Geneva Conventions

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Geneva Conventions,

series of treaties signed (1864–1949) in Geneva, Switzerland, providing for humane treatment of combatants and civilians in wartime. The first convention, signed by 16 nations, covered the protection of sick and wounded soldiers and medical personnel and facilities, and was instrumental in the development of the International Committee of the Red CrossRed Cross,
international organization concerned with the alleviation of human suffering and the promotion of public health; the world-recognized symbols of mercy and absolute neutrality are the Red Cross, the Red Crescent, and the Red Crystal flags and emblems.
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. Later conventions extended (1906) the first to naval warfare and covered (1929) the treatment of prisoners of warprisoner of war,
in international law, person captured by a belligerent while fighting in the military. International law includes rules on the treatment of prisoners of war but extends protection only to combatants.
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. As a result of World War II, particularly of the conduct of Germany and Japan, four conventions were adopted in 1949 to strengthen and codify earlier treaties and safeguard civilians. Amendments have since been made through additional protocols.
References in periodicals archive ?
government, however, determined that al-Qaeda terrorists and members of the Taliban captured during the course of this conflict did not meet the requirements of prisoners of war and, as such, were not entitled to the protections of the Third Geneva Convention Relative to the Treatment of Prisoners of War (GCIII).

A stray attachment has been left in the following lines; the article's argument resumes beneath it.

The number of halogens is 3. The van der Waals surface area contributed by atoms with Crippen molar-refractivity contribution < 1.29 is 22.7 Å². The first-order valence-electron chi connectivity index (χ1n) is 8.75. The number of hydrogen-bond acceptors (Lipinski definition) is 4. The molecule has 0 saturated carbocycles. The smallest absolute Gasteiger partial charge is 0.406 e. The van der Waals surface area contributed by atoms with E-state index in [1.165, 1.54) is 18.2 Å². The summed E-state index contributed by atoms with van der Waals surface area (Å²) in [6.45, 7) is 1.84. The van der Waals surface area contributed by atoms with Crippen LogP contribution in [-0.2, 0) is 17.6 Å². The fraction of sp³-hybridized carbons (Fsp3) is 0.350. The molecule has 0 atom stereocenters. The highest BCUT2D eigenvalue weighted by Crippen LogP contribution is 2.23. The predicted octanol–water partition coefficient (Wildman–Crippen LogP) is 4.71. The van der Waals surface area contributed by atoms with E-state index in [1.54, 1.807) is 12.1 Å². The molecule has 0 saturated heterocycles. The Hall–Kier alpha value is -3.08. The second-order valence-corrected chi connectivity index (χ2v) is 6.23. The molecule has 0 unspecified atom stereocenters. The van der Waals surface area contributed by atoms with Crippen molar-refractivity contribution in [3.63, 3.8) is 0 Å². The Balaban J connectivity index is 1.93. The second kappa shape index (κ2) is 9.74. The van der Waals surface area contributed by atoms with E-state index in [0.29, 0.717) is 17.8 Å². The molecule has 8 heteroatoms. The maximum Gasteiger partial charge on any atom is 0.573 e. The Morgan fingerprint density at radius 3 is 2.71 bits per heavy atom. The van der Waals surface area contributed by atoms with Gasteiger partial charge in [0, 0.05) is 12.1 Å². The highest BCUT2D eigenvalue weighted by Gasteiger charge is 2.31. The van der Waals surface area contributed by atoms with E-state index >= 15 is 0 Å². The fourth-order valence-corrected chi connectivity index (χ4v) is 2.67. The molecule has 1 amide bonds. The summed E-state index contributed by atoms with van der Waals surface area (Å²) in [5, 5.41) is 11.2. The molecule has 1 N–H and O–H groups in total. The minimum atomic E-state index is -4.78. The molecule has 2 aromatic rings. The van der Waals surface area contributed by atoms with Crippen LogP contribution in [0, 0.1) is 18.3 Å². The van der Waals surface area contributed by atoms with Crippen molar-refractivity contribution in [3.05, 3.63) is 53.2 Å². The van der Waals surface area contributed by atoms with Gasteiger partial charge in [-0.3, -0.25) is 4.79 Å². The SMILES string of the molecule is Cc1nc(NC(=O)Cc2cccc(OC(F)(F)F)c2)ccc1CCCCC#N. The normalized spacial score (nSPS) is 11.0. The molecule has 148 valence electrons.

9) This status assumes that the commando raids occur during an international armed conflict and that the defeated enemy soldiers are lawful combatants who are entitled, if captured, to POW status under the 1949 Geneva Convention Relative to the Treatment of Prisoners of War.
The Geneva Convention Relative to the Treatment of Prisoners of War (GPW) governs the definition, classification, and treatment of POWs.
Are they entitled to the rights and privileges of the Third Geneva Convention Relative to the Treatment of Prisoners of War, or do they fall into another category of personnel, that is, detainees?
It begins: "Our recent extensive discussions regarding the status of [A]l Qaeda and Taliban detainees confirm that the application of the Geneva Convention Relative to the Treatment of Prisoners of War .
Bush contending that the detainees being held in Cuba - which include members of the Taliban and al-Qaeda - are unlawful combatants - and therefore not subject to the protections afforded by the Geneva Convention relative to the treatment of Prisoners of War.
85 [hereinafter GWS Sea]; Geneva Convention Relative to the Treatment of Prisoners of War, Aug 12, 1949, 6 U.
org, contends that the detainees - which include members of the Taliban and al-Qaeda - are unlawful combatants - and therefore not subject to the protections afforded by the Geneva Convention relative to the treatment of Prisoners of War.

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